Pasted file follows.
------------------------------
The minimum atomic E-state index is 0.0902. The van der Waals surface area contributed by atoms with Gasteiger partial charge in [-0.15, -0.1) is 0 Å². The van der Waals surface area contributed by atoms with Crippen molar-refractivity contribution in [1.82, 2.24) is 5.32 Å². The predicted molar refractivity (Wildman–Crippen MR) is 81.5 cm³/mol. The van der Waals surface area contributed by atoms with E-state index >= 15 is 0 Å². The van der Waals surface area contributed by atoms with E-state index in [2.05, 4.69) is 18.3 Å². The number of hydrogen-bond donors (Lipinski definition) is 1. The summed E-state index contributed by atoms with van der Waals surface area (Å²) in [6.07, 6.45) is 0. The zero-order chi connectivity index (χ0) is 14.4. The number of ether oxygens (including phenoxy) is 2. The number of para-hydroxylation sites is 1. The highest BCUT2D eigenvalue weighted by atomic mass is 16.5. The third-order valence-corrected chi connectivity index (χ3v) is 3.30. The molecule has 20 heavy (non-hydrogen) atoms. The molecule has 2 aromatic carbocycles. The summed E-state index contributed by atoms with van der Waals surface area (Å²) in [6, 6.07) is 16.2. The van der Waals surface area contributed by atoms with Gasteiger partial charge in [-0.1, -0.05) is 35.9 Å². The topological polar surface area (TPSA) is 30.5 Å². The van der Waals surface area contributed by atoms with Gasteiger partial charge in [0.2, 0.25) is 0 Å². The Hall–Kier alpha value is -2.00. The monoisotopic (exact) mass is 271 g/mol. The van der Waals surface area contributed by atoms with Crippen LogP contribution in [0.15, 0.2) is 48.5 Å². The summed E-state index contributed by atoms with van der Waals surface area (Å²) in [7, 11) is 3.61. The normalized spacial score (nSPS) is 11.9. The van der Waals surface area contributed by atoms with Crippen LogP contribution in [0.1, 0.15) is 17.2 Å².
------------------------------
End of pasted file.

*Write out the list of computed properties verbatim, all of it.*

The minimum atomic E-state index is 0.0902. The van der Waals surface area contributed by atoms with Gasteiger partial charge in [-0.15, -0.1) is 0 Å². The van der Waals surface area contributed by atoms with Crippen molar-refractivity contribution in [1.82, 2.24) is 5.32 Å². The predicted molar refractivity (Wildman–Crippen MR) is 81.5 cm³/mol. The van der Waals surface area contributed by atoms with E-state index >= 15 is 0 Å². The van der Waals surface area contributed by atoms with E-state index in [2.05, 4.69) is 18.3 Å². The number of hydrogen-bond donors (Lipinski definition) is 1. The summed E-state index contributed by atoms with van der Waals surface area (Å²) in [6.07, 6.45) is 0. The zero-order chi connectivity index (χ0) is 14.4. The number of ether oxygens (including phenoxy) is 2. The number of para-hydroxylation sites is 1. The highest BCUT2D eigenvalue weighted by atomic mass is 16.5. The third-order valence-corrected chi connectivity index (χ3v) is 3.30. The molecule has 20 heavy (non-hydrogen) atoms. The molecule has 2 aromatic carbocycles. The summed E-state index contributed by atoms with van der Waals surface area (Å²) in [6, 6.07) is 16.2. The van der Waals surface area contributed by atoms with Gasteiger partial charge in [-0.1, -0.05) is 35.9 Å². The topological polar surface area (TPSA) is 30.5 Å². The van der Waals surface area contributed by atoms with Gasteiger partial charge in [0.2, 0.25) is 0 Å². The Hall–Kier alpha value is -2.00. The monoisotopic (exact) mass is 271 g/mol. The van der Waals surface area contributed by atoms with Crippen LogP contribution in [0.15, 0.2) is 48.5 Å². The summed E-state index contributed by atoms with van der Waals surface area (Å²) in [7, 11) is 3.61. The normalized spacial score (nSPS) is 11.9. The van der Waals surface area contributed by atoms with Crippen LogP contribution in [0.1, 0.15) is 17.2 Å².